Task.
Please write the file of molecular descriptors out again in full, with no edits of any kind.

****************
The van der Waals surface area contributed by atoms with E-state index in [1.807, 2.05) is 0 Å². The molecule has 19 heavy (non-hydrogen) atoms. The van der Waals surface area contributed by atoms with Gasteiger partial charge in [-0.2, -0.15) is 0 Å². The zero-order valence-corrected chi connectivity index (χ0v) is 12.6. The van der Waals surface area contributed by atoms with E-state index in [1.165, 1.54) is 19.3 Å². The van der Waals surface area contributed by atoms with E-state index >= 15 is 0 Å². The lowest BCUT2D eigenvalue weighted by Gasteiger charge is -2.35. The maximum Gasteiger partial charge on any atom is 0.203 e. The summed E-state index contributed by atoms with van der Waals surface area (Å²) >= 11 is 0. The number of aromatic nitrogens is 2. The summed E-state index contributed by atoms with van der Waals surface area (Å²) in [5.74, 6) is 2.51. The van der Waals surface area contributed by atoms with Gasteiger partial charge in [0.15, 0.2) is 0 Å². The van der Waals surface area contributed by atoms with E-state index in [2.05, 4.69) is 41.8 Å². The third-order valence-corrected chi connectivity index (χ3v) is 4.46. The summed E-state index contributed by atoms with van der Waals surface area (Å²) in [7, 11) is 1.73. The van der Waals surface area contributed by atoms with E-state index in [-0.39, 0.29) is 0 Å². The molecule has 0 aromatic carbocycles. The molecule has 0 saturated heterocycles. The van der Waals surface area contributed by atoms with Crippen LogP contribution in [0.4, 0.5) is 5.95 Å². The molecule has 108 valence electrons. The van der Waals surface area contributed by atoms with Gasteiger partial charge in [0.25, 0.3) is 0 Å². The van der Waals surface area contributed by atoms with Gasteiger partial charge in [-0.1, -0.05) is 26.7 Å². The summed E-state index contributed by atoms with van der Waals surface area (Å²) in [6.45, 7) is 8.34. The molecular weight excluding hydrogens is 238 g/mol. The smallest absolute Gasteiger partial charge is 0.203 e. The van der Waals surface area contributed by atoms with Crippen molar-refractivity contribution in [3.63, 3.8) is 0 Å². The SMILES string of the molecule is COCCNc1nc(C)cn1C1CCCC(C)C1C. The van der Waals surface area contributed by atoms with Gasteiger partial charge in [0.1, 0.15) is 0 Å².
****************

The van der Waals surface area contributed by atoms with E-state index in [1.807, 2.05) is 0 Å². The molecule has 19 heavy (non-hydrogen) atoms. The van der Waals surface area contributed by atoms with Gasteiger partial charge in [-0.2, -0.15) is 0 Å². The zero-order valence-corrected chi connectivity index (χ0v) is 12.6. The van der Waals surface area contributed by atoms with E-state index in [1.165, 1.54) is 19.3 Å². The van der Waals surface area contributed by atoms with E-state index >= 15 is 0 Å². The lowest BCUT2D eigenvalue weighted by Gasteiger charge is -2.35. The maximum Gasteiger partial charge on any atom is 0.203 e. The summed E-state index contributed by atoms with van der Waals surface area (Å²) >= 11 is 0. The number of aromatic nitrogens is 2. The summed E-state index contributed by atoms with van der Waals surface area (Å²) in [5.74, 6) is 2.51. The van der Waals surface area contributed by atoms with Gasteiger partial charge in [0.15, 0.2) is 0 Å². The van der Waals surface area contributed by atoms with E-state index in [2.05, 4.69) is 41.8 Å². The third-order valence-corrected chi connectivity index (χ3v) is 4.46. The summed E-state index contributed by atoms with van der Waals surface area (Å²) in [7, 11) is 1.73. The van der Waals surface area contributed by atoms with E-state index in [-0.39, 0.29) is 0 Å². The molecule has 0 aromatic carbocycles. The molecule has 0 saturated heterocycles. The van der Waals surface area contributed by atoms with Crippen LogP contribution in [0.4, 0.5) is 5.95 Å². The molecule has 108 valence electrons. The van der Waals surface area contributed by atoms with Gasteiger partial charge in [0.25, 0.3) is 0 Å². The van der Waals surface area contributed by atoms with Gasteiger partial charge in [-0.1, -0.05) is 26.7 Å². The summed E-state index contributed by atoms with van der Waals surface area (Å²) in [6.45, 7) is 8.34. The molecular weight excluding hydrogens is 238 g/mol. The smallest absolute Gasteiger partial charge is 0.203 e. The van der Waals surface area contributed by atoms with Crippen molar-refractivity contribution in [3.63, 3.8) is 0 Å². The SMILES string of the molecule is COCCNc1nc(C)cn1C1CCCC(C)C1C. The van der Waals surface area contributed by atoms with Gasteiger partial charge in [0.1, 0.15) is 0 Å².